Yes, thousands. Even worse, these processes can delay a project to the point where a solar customer gives up and backs out of the deal, saddling the installer with the expense.
The Energy Department already supports several solar programs aimed at untangling some of the red tape. The new funding will go to support a program called SolarApp, for “Solar Automated Permit Software.”
About 20,000 (yes, 20,000) local, state, and federal agencies in the US have jurisdiction over solar installations. SolarApp aims to wrangle them into one streamlined, online permitting portal. The idea is to make it possible for almost “instantaneous” approval of routine rooftop solar installations. That largely solves the customer back-out problem while also potentially cutting costs for local agencies. Energy storage is also included in the initiative.
To be clear, the Department of Energy is also barreling forward with other programs in support of coal, oil, gas, and nuclear. However, the force of competition from renewable energy is beginning to make those efforts moot, at least where coal is concerned (natural gas is a whole ‘nother can of worms).
Take this week, for example. On Monday, the coal company Blackwater abruptly closed and slammed the door shut on 600 workers at two mines in Wyoming’s Powder River Basin, an epicenter of US coal production.
As of this writing, Blackwater might be able to resume operating under bankruptcy. Meanwhile, reports suggest the company is behind on payments to workers’ health and retirement plans.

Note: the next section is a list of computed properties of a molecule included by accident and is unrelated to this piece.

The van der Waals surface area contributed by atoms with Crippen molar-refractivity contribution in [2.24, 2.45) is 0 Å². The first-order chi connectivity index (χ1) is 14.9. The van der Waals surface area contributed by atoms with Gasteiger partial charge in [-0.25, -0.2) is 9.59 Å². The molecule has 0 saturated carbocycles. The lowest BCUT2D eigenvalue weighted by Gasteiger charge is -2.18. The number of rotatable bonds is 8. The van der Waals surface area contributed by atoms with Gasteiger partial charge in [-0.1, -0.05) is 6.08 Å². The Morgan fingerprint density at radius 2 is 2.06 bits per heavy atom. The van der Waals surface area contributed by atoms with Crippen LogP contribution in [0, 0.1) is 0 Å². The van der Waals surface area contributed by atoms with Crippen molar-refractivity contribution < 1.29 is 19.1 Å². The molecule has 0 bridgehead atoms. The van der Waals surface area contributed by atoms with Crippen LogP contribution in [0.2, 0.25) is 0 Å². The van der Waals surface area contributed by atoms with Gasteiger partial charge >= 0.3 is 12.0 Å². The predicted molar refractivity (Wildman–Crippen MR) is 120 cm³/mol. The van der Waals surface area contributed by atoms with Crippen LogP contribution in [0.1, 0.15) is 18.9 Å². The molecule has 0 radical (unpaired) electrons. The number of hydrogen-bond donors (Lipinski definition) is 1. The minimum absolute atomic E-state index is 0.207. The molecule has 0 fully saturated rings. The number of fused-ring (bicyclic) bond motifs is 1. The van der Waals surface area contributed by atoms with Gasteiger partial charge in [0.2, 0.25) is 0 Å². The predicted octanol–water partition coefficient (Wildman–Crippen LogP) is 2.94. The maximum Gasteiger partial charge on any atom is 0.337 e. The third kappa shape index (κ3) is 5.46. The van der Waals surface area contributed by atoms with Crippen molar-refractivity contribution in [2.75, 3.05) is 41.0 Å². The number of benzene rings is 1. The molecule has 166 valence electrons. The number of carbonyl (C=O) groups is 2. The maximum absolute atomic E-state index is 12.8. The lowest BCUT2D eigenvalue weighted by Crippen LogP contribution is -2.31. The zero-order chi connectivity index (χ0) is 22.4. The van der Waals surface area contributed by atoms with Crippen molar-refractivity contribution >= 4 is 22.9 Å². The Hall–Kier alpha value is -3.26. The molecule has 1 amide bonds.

Another large coal company in the Powder River basin, Cloud Peak, recently declared bankruptcy and has been struggling to stay in operation. The company can’t seem to find a buyer, and last week two major competitors in the Powder River basin formed a joint venture that will make it even more difficult to unload.
According to the Casper Star Tribune (please follow the link an support local journalism), the unusual — and apparently, desperate — deal is aimed at cutting costs for the two top-producing mines in the world, Peabody Coal’s North Antelope Rochelle mine and Arch Coal’s Black Thunder mine.
The joint venture will enable the two companies to avoid the high cost of shutting down the mines (yes, it costs money to close a mine), but that still leaves redundant workers to hit the unemployment line.
On the bright side, employment in the renewable energy sector is growing. CleanTechnica is reaching out to The Solar Foundation, which partners with the Energy Department on job-creating solar initiatives, for some insights on the opportunities and challenges involved in retraining Powder River’s workforce for a more sustainable future.
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Photo: US Department of Energy, National Renewable Energy Laboratory photo gallery (credit: Dennis Schroeder / NREL).